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Problems Plague Heathrow Airport's New Terminal

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Problems Plague Heathrow Airport's New Terminal

World

Problems Plague Heathrow Airport's New Terminal

Problems Plague Heathrow Airport's New Terminal

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London's Heathrow Airport opened a new terminal last week that was expected to help relieve congestion in one of the world's busiest airports. But that hasn't been the case. Major problems with the baggage handling system caused British Airways to delay and cancel flights in the first few days.

RENEE MONTAGNE, host:

Passenger's at London's Heathrow Airport face more delays today. Since its new multi-billion dollar terminal opened last week, glitches have forced the cancellation of hundreds of flights.

Larry Miller reports from London.

LARRY MILLER: British Airways Chief Executive Willie Walsh claims the baggage handling system at Heathrow's brand-new Terminal 5 is now generally working well.

He made the comment as 400 baggage handlers volunteered to manually process 15,000 pieces of stranded luggage. Problems with a high-tech baggage system began soon after the $8.6 billion terminal opened last Thursday. The high-tech part worked too well. For a variety of reasons, there weren't enough baggage handlers on plane-side to load and unload luggage. And with a conveyor belt spinning out up to 12,000 pieces an hour, it wasn't long until the whole thing ground to a halt.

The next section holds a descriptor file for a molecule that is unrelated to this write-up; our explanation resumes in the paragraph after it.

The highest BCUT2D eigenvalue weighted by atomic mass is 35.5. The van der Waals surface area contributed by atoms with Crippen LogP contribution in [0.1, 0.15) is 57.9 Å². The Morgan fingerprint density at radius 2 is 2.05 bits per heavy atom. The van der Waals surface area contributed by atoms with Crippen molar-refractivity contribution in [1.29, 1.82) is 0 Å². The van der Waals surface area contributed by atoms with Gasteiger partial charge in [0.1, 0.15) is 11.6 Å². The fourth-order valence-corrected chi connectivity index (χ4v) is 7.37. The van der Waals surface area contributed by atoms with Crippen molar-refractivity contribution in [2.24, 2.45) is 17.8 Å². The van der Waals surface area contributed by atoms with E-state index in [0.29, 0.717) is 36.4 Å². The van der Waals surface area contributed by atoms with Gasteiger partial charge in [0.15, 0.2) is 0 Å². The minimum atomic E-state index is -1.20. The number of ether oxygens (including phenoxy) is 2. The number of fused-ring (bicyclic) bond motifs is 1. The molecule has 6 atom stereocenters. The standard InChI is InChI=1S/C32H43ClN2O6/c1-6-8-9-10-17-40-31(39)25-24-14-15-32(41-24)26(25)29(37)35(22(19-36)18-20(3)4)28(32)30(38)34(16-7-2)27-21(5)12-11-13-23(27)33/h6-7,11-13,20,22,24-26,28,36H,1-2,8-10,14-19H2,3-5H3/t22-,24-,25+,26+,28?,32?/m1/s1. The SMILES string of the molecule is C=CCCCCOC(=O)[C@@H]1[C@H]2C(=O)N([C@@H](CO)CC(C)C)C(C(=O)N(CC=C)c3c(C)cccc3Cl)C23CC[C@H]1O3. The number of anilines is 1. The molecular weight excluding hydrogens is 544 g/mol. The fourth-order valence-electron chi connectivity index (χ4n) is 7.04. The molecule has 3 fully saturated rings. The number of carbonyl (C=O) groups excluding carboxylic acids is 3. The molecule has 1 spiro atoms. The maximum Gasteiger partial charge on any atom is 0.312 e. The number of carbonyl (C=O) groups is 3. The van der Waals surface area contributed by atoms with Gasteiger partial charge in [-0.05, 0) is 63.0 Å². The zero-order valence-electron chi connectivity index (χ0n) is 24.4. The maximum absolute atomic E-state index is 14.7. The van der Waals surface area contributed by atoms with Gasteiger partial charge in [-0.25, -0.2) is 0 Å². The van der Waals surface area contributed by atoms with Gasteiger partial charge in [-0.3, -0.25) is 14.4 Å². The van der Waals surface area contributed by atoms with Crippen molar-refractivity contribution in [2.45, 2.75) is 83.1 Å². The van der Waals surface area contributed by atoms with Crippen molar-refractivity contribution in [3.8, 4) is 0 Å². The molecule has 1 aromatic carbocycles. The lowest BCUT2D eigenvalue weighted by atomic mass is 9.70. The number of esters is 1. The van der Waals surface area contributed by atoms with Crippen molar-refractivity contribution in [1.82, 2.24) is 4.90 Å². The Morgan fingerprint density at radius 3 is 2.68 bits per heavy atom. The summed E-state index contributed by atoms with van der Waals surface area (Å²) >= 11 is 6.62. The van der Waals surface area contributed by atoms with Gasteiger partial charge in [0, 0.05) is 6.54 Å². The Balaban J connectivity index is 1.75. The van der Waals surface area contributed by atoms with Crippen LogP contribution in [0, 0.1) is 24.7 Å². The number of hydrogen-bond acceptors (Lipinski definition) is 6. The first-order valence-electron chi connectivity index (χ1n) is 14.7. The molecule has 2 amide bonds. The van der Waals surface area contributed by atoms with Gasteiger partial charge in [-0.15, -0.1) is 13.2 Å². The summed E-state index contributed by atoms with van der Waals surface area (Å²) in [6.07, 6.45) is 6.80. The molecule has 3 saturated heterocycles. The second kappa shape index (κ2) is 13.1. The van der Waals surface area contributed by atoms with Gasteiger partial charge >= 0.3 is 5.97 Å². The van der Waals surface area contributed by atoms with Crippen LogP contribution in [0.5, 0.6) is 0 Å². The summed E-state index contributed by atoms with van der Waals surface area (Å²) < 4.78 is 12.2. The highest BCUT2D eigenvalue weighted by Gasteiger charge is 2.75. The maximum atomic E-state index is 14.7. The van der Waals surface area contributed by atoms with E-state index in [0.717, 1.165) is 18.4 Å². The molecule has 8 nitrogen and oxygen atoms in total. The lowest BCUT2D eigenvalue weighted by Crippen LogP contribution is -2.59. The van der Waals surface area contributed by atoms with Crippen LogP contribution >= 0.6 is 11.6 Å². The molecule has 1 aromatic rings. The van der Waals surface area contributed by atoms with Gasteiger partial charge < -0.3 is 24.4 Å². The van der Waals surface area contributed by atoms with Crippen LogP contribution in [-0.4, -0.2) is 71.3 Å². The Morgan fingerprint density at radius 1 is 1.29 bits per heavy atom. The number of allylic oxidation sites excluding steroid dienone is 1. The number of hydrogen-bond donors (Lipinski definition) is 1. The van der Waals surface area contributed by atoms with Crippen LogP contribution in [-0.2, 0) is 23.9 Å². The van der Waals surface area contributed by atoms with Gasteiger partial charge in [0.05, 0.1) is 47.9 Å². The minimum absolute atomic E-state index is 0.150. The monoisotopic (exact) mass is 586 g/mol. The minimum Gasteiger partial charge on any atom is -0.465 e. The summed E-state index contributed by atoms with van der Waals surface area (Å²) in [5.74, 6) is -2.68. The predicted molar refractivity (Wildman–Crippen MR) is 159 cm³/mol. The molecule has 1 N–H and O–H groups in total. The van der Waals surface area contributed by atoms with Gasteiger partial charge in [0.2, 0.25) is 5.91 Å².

To prevent more luggage piling up, British Airways canceled over 250 flights in the first few days and warns there will most likely be more cancellations this week. Passengers also suffered long delays.

Most of the elevators are broken and the phones also didn't work. Passenger rights groups say British Airways gave misleading information to stranded travelers about compensation due them for the delays. That could mean the airline will face European Union fines of up to $10,000 per stranded passenger.

For NPR News, I'm Larry Miller in London.

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